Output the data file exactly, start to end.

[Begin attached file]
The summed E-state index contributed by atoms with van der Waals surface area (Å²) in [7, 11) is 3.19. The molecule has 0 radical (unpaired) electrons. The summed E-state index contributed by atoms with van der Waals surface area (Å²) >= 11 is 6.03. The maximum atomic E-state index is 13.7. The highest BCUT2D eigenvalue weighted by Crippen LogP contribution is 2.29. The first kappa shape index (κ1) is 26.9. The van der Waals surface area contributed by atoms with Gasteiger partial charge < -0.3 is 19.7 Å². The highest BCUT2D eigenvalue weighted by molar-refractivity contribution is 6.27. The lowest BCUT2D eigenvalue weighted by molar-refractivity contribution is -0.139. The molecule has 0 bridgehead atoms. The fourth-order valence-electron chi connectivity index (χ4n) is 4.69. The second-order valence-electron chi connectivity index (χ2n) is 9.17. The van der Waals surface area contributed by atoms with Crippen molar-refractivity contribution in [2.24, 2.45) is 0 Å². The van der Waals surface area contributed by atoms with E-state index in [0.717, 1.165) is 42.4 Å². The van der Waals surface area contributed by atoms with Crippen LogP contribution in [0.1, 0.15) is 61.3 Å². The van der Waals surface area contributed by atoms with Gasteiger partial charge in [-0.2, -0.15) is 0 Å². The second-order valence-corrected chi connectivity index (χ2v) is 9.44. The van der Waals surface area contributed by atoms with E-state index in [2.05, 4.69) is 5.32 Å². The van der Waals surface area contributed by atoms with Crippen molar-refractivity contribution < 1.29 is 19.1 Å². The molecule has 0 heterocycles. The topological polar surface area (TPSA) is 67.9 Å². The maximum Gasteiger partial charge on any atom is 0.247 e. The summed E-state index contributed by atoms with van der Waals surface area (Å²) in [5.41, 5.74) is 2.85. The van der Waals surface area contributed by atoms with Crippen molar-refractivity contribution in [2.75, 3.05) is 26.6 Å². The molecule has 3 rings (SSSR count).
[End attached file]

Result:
The summed E-state index contributed by atoms with van der Waals surface area (Å²) in [7, 11) is 3.19. The molecule has 0 radical (unpaired) electrons. The summed E-state index contributed by atoms with van der Waals surface area (Å²) >= 11 is 6.03. The maximum atomic E-state index is 13.7. The highest BCUT2D eigenvalue weighted by Crippen LogP contribution is 2.29. The first kappa shape index (κ1) is 26.9. The van der Waals surface area contributed by atoms with Gasteiger partial charge < -0.3 is 19.7 Å². The highest BCUT2D eigenvalue weighted by molar-refractivity contribution is 6.27. The lowest BCUT2D eigenvalue weighted by molar-refractivity contribution is -0.139. The molecule has 0 bridgehead atoms. The fourth-order valence-electron chi connectivity index (χ4n) is 4.69. The second-order valence-electron chi connectivity index (χ2n) is 9.17. The van der Waals surface area contributed by atoms with Crippen molar-refractivity contribution in [2.24, 2.45) is 0 Å². The van der Waals surface area contributed by atoms with E-state index in [0.717, 1.165) is 42.4 Å². The van der Waals surface area contributed by atoms with Crippen LogP contribution in [0.1, 0.15) is 61.3 Å². The van der Waals surface area contributed by atoms with Gasteiger partial charge in [-0.2, -0.15) is 0 Å². The second-order valence-corrected chi connectivity index (χ2v) is 9.44. The van der Waals surface area contributed by atoms with E-state index in [2.05, 4.69) is 5.32 Å². The van der Waals surface area contributed by atoms with Crippen molar-refractivity contribution < 1.29 is 19.1 Å². The molecule has 0 heterocycles. The topological polar surface area (TPSA) is 67.9 Å². The maximum Gasteiger partial charge on any atom is 0.247 e. The summed E-state index contributed by atoms with van der Waals surface area (Å²) in [5.41, 5.74) is 2.85. The van der Waals surface area contributed by atoms with Crippen molar-refractivity contribution in [2.75, 3.05) is 26.6 Å². The molecule has 3 rings (SSSR count).